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Categorization in Discourse and Grammar

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Edited By Małgorzata Fabiszak, Karolina Krawczak and Katarzyna Rokoszewska

This collection of papers addresses new trends in Cognitive Linguistics. Three parts of the book focus on Conceptual Metaphor Theory and Integration Network Analysis. Both the theoretical contributions and the empirical case studies stress the importance of contextual factors in the meaning making processes. They employ qualitative methods to analyze the use of metaphor in political discourse and in the conceptualization of emotions. The data sets include multimodal data, sign languages and co-speech gestures. The fourth part of the book contains two corpus-based studies. The fifth part concentrates on the grammatical categories of passive voice and aspect. One contribution discusses the problem of categorization in phonology.
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The English get-Passive Revisited

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The present paper is concerned with the semantic characteristics of the English get-passive construction. The paper takes a Cognitive Linguistic approach to syntactic structure, arguing that get-passives represent a radial network of interrelated senses centered around the prototypical use, which represents action chain in the sense of Langacker (2008: 35f.). The main goal of this study is to elucidate this network, i.e. to account for the range of meanings conveyed by the get + PAST PARTICIPLE construction and the links holding between them. Furthermore, using the corpus-based method of distinctive collexeme analysis, the paper provides empirical evidence in favour of the thesis that the get-passive represents a construction in its own right, which is syntactically and semantically distinct from the be-passive construction. As argued here, the semantic distinctiveness of the two constructions resides in alternative construals they tend to impose on scenes being described.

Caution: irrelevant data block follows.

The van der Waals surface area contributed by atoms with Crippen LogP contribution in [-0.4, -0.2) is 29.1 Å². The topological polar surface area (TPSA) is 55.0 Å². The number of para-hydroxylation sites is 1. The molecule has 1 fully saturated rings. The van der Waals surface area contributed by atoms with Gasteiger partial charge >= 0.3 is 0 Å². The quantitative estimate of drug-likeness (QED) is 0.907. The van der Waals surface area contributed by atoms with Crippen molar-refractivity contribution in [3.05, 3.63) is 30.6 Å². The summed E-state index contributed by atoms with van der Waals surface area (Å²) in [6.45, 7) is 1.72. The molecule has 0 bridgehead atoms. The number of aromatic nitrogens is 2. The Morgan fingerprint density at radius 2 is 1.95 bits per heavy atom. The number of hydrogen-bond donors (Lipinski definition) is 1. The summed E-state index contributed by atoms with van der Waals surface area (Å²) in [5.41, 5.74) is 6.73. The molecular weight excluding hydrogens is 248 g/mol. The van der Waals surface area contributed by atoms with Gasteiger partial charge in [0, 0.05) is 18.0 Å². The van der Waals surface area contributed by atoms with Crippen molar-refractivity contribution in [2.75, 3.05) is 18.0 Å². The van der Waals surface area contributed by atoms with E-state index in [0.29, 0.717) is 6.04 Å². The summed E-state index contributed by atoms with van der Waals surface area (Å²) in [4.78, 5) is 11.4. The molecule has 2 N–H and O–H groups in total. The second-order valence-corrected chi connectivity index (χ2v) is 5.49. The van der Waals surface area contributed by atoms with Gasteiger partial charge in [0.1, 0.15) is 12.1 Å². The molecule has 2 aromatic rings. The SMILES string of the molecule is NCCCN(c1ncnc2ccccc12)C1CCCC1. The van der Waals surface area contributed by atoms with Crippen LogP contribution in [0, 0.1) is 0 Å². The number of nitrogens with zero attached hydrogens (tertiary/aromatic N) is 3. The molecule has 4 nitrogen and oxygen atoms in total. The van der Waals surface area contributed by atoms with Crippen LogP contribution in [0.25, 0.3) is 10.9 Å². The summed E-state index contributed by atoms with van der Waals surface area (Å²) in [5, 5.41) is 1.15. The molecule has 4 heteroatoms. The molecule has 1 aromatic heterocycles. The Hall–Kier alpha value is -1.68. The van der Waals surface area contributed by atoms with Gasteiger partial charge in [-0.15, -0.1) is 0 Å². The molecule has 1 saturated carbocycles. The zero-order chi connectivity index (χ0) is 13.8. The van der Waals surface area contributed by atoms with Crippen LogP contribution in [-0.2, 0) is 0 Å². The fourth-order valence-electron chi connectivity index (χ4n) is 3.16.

1.  Introduction

The English so called get-passive, and especially its syntactic, semantic and pragmatic distinctiveness from the be-passive, has received considerable attention from researchers of various methodological and theoretical persuasions (cf. Alexiadou 2005; Carter & McCarthy 1999; Chappell 1980; Collins 2005; Downing 1996; Fleisher 2008; Haegeman 1985; Hatcher 1949; Reed 2011; Sussex 1982; Vanrespaille 1991). Interesting and informative as these studies might be, they leave unresolved many fundamental issues. One of them is the question of what actually should count as the get-passive, that is whether such divergent uses as get married, get involved, get frustrated, or get killed can...

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